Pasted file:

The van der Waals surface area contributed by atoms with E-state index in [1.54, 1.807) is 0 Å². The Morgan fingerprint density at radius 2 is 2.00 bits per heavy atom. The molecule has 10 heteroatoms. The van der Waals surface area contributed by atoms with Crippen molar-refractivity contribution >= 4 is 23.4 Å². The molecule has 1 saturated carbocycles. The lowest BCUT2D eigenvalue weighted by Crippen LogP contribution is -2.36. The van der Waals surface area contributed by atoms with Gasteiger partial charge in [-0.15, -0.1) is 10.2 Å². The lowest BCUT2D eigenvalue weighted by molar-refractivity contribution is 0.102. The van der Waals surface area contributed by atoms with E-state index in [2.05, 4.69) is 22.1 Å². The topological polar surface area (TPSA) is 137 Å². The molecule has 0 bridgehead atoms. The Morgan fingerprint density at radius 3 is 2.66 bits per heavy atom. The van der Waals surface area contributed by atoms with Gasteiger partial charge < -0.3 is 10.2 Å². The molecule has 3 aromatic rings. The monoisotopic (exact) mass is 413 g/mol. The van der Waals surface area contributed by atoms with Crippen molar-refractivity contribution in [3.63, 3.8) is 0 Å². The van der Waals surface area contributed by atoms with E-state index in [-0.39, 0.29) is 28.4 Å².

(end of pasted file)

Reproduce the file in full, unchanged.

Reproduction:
The van der Waals surface area contributed by atoms with E-state index in [1.54, 1.807) is 0 Å². The Morgan fingerprint density at radius 2 is 2.00 bits per heavy atom. The molecule has 10 heteroatoms. The van der Waals surface area contributed by atoms with Crippen molar-refractivity contribution >= 4 is 23.4 Å². The molecule has 1 saturated carbocycles. The lowest BCUT2D eigenvalue weighted by Crippen LogP contribution is -2.36. The van der Waals surface area contributed by atoms with Gasteiger partial charge in [-0.15, -0.1) is 10.2 Å². The lowest BCUT2D eigenvalue weighted by molar-refractivity contribution is 0.102. The van der Waals surface area contributed by atoms with E-state index in [2.05, 4.69) is 22.1 Å². The topological polar surface area (TPSA) is 137 Å². The molecule has 0 bridgehead atoms. The Morgan fingerprint density at radius 3 is 2.66 bits per heavy atom. The van der Waals surface area contributed by atoms with Gasteiger partial charge < -0.3 is 10.2 Å². The molecule has 3 aromatic rings. The monoisotopic (exact) mass is 413 g/mol. The van der Waals surface area contributed by atoms with Crippen molar-refractivity contribution in [3.63, 3.8) is 0 Å². The van der Waals surface area contributed by atoms with E-state index in [-0.39, 0.29) is 28.4 Å².